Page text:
To illustrate this, I will disclose today the password used for decades on HP 9825 computers for unlocking software. The funny thing about this password is that it is a mix of few digits and a (real) dirty word which was far beyond expectations of hackers at the time HP products had this very severe olive green, almost military alike, colors. And this dirty word was …

Credits: iPhone from, HP9825 picture from

Gamer Assembly 2016

For the second time in two consecutive years, the Gamer Assembly shelters a Makers Space dedicated to the local FabLabs. As a key player in this domain, Quai-Lab displays its current projects: Energyvore a fully original robots game featuring wireless remotely control funny robots which try to collect energy and bring as much of this energy to their home base. Early this morning the team was busy cutting, soldering, printing and coding in order to get ready for this afternoon.


Visitors could also customize the power pc front panel using simple although powerful commands; they also place many question regarding the tri-copter project. The amazing thing about all these projects is that many different ressources and talents were required from design to electronics, from mechanics to firmware.


Come and visit us at the GA 2016 !

The bi-bi binary code

Most of us know that many scientists are also artists: Da Vinci was an eminent painter, Samuel F.B. Morse spent much of his life as a painter too, many early anthropologists and naturalists were excellent at sketching and coloring their observations. Nothing too much too surprising anyway, as many scientist share the taste for imagination, innovation, creativity with artists.

And there are artists who are amazing scientists too. I discovered one by pure chance while looking for the lyrics of a song from my young ages.

What would have happened if the war had not crossed Robert Jean-François Joseph Pascal Lapointe’s (mostly known as Boby Lapointe) destiny ?

A fighter jet test pilot as he dreamed about when he was a kid ? Or a computer scientist ? Anyway, the fact is that he invented a binary notation of its own. Which is easy. I will not teach you anything about the three first line. The key for reading binary lies in the cell L4C2. The corresponding sign compares to the trace left by a sliding finger.


Using this notation, we can now state that ” bibi plus koka equal hahoho” ! Hu hu hu, very funny. Funnier and shorter than “One hundred and nineteen plus one hundred and thirty seven equal deux hundred and fifty six”, isn’t it ?

Enjoy !

SG90 servo (Part 1)

Part 1

Many robotic applications feature servo-motors. Most from these servos are used as is, sweeping a +/- 90° angle from an idle position. To the cost of few mods and two SMD resistors, a standard servo can be converted to a continuous rotation mode. I will cover this mod later on.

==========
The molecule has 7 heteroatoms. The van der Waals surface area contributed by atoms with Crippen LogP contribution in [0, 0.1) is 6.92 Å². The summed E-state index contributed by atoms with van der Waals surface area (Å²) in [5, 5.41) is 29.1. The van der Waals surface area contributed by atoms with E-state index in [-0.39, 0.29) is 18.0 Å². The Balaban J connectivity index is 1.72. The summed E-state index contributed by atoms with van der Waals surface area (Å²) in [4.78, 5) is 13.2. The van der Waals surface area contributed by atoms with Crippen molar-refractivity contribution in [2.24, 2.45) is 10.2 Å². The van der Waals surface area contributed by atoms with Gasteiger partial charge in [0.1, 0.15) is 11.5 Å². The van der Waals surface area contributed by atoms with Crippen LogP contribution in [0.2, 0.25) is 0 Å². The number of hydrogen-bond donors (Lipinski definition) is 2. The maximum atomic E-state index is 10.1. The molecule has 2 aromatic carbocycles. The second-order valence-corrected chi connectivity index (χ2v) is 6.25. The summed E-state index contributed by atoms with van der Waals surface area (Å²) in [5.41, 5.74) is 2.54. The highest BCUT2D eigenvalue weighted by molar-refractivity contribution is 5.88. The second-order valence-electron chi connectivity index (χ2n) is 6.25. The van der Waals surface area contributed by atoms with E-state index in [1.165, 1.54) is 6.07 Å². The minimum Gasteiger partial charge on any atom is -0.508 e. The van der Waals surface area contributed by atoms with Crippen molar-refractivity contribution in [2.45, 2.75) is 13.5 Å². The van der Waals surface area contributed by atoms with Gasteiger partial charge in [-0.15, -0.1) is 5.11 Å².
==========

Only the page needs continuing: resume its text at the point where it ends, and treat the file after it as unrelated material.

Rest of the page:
What makes servos very popular is the easiness of wiring and driving. Each servo features a
ribbon cable with three wires:

  • Black or Brown: Ground
  • Red: Vcc (be careful and check servo specifications)
  • White or Orange: Signal

In this serie of posts, the SG90 will be used as an exemple, the justification of this choice being that it is small, light, cheap and available from many vendors


Here are its main specifications:

  • Weight: 9 g
  • Dimension: 22.2 x 11.8 x 31 mm
  • Stall torque: 1.8 daN·cm
  • Operating speed: 0.1 s/60 degree
  • Operating voltage: 5 V typical (3 V to 6 V in some cases)
  • Dead band width: 10 µs
  • Temperature range: 0 ºC – 55 ºC

Although some size specification exist, I encourage you to get the servos in hands before drawing the plans of their mainframe as the dimensions of the servos may vary.


Driving the servo is quite easy. It consists in periodically a positive pulse to the signal pin of the servo. The angle depends on the the pulse width:

  • 1.0 ms pulse width -> – 90 degrees
  • 1.5 ms pulse width -> 0 degree, center position
  • 2.0 ms pulse width -> + 90 degrees

Physically speaking, a servo is made of mechanical, electric and electronic components.

A small DC motor drives a 4 gears train which last wheel is bound to a potentiometer. This potentiometer sends the feed back position signal to the electronic board which compares this feedback signal to the input signal and drives the DC motor according to the difference between the two signals. The heart of the electronic section is the small versatile AA51880 chip from Agamem Microelectronics Inc. > AA51880 datasheet <

The amazing thing about this chip is that it can drive low current DC motor or higher DC motors with 2 or 4 additional transistors (BJT or MOSFET). Next picture illustrates the board as it is fitted to th SG-90 with two 0 Ohm jumper resistors on the footprints which may receive SMD sot-3 transistors on one side and two more plus their biasing resistors on the other side:



This introduction would not be complete without mentioning that Arduino IDE comes with a standard library which helps in building out of the box applications with servos.